Hi, I’m Karrie Schwaab, Refuge Manager at Sachuest Point National Wildlife Refuge in Rhode Island. And you’re watching This Week at Interior!
This Week at Interior
The nation paused this week to honor and remember the victims and heroes of the September 11th attacks 22 years ago. Secretary Haaland joined servicemembers at the National 9/11 Pentagon Memorial, which commemorates the 184 lives lost when American Airlines Flight 77 was flown into the Pentagon. The National Park Service awarded $4 million in funds to the National September 11 Memorial & Memorial Plaza at the World Trade Center in New York City. That funding will provide critical support for the continued operation, maintenance and security of the site. In all, nearly 3,000 people were killed in the terror attacks in New York, at the Pentagon, and aboard United Flight 93 in Pennsylvania.
Secretary Haaland visited Ottawa, Canada to highlight the United States’ ongoing work with Canadian leadership, ensuring that Indigenous communities have the support and resources they need to prosper. Joined by Assistant Secretary for Insular and International Affairs Carmen Cantor and Assistant Secretary for Indian Affairs Bryan Newland, the Secretary represented the United States at the fifth meeting of the Trilateral Working Group on Violence Against Indigenous Women and Girls. That group was established by American, Canadian and Mexican leaders to address the high rates of violence against Indigenous women and girls as a regional concern.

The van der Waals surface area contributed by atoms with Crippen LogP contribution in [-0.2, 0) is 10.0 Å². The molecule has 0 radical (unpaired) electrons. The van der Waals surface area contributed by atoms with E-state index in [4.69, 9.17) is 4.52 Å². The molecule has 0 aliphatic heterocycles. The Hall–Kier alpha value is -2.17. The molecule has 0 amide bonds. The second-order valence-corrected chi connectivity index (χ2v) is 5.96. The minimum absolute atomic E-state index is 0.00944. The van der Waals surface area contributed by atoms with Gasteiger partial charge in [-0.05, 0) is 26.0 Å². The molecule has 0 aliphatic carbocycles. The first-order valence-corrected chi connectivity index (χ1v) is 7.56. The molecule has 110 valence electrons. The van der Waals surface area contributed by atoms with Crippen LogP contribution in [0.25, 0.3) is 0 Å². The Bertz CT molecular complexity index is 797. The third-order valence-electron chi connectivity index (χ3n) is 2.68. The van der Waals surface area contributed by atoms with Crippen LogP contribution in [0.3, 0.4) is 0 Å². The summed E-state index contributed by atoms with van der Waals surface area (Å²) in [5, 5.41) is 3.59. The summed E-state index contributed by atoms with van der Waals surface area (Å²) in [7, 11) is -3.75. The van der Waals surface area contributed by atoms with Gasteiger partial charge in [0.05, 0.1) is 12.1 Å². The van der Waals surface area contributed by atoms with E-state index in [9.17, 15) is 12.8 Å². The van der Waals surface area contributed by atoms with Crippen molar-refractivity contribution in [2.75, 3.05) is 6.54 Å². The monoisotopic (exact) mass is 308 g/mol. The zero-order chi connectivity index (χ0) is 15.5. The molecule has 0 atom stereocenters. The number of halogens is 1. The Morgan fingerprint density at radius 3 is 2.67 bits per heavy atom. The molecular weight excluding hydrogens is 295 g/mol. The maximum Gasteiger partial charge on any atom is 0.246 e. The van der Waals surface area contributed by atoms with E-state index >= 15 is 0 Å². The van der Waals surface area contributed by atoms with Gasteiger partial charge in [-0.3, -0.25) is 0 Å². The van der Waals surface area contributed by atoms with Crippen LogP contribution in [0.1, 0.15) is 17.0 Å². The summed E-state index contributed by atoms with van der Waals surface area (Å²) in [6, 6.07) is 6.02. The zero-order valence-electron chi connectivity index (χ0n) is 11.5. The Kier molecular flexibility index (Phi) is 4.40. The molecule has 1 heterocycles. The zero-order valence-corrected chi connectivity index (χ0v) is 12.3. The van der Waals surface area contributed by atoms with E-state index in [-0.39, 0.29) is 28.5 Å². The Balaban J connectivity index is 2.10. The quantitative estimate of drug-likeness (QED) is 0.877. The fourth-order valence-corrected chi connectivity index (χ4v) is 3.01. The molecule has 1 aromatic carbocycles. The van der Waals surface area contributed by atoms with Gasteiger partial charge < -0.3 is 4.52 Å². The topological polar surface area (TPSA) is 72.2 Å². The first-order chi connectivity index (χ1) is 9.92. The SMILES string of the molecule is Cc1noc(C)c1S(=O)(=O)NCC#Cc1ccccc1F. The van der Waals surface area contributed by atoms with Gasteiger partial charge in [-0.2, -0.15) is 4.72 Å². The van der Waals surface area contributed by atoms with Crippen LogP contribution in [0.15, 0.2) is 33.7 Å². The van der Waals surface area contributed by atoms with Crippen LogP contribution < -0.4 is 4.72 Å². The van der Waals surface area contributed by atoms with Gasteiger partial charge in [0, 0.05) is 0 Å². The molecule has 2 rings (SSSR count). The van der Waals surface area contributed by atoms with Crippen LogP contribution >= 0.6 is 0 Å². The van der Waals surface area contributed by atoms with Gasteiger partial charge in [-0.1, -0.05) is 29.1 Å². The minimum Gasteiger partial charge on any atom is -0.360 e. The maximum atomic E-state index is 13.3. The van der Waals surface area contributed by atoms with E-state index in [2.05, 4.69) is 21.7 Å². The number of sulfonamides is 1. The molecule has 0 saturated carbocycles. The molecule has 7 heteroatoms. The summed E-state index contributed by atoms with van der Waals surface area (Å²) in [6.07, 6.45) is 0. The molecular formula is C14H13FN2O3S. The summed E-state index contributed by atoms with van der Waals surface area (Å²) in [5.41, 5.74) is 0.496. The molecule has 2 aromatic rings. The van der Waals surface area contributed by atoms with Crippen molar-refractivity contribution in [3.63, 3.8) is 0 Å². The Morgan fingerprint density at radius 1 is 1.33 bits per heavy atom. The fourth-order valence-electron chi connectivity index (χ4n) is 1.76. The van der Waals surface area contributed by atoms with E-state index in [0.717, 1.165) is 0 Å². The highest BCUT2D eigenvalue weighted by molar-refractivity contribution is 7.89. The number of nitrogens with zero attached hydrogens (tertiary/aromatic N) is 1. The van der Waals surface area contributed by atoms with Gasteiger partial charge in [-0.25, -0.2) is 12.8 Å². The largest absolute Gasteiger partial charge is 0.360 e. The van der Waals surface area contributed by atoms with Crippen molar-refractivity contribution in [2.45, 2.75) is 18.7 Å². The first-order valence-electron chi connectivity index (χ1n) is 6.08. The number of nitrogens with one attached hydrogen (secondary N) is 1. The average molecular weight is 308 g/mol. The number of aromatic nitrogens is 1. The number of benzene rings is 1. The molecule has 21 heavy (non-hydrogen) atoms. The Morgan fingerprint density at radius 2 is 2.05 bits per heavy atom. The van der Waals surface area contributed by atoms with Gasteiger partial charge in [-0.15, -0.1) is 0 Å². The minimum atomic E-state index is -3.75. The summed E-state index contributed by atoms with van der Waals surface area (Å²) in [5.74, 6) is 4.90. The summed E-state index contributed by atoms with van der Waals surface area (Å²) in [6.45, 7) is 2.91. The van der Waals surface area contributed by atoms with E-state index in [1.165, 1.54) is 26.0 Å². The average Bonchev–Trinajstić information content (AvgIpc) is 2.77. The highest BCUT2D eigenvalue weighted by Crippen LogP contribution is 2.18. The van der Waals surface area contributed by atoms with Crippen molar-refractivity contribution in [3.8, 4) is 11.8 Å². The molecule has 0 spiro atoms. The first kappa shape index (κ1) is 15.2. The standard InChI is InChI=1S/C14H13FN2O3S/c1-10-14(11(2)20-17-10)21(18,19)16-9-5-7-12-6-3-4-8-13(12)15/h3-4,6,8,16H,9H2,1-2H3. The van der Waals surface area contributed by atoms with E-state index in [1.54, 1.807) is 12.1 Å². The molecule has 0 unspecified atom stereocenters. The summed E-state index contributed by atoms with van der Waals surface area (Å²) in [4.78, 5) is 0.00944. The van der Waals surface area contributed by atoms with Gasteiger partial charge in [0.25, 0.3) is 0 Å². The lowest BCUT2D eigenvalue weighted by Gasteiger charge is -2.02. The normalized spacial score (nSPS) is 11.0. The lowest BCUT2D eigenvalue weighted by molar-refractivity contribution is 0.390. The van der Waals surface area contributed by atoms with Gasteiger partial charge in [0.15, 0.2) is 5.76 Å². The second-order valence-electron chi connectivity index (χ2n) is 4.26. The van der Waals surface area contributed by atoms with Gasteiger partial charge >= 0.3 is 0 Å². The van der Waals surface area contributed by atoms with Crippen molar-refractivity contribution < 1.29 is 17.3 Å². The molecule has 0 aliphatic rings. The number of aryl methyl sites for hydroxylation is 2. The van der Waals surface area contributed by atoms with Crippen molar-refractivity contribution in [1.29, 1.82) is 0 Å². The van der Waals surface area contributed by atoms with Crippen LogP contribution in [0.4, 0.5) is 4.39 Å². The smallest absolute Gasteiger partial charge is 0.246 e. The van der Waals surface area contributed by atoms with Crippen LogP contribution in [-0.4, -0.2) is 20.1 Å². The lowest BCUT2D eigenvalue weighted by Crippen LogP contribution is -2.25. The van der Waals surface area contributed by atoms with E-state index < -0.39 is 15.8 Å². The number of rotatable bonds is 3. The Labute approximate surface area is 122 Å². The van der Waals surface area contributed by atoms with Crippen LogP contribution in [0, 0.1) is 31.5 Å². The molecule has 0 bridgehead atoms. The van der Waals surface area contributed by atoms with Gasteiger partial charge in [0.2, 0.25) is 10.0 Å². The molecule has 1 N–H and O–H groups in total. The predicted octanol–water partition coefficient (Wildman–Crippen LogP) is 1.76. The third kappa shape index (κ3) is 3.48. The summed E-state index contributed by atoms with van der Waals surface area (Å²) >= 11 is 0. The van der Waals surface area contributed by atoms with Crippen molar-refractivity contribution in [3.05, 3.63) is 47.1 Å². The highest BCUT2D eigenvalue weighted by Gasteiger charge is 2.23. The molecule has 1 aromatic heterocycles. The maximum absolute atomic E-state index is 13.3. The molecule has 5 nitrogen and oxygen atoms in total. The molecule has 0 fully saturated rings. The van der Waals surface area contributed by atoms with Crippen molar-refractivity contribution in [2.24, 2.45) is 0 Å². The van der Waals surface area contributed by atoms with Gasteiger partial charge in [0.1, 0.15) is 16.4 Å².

Interior announced significant steps to protect the Arctic National Wildlife Refuge and more than 13 million acres in the National Petroleum Reserve in Alaska. That includes Interior’s cancellation of the remaining oil and gas leases issued by the previous administration in the Arctic Refuge. The Bureau of Land Management is also proposing new regulations for the petroleum reserve that would ensure maximum protection for its more than 13 million acres of Special Areas, while supporting subsistence activities for Alaska Native communities.
Deputy Secretary Tommy Beaudreau this week announced the final report from the Interagency Working Group on Mining Laws, Regulations, and Permitting to reform and improve the way mining is performed on U.S. public lands. There are more than 60 recommendations to Congress and federal agencies, including better public and Tribal engagement, permitting processes that are more consistent and predictable, and protecting impacted communities and workers, as well as the environmentally and culturally sensitive lands they cherish.
Interior this week announced $180 million in initial funding from the Bipartisan Infrastructure Law for a new large-scale water recycling program through the Bureau of Reclamation aimed at creating new water supplies that are less vulnerable to drought and climate change. The program will play an important role in helping communities develop local, drought-resistant water supplies by turning unusable water sources into clean, reliable ones.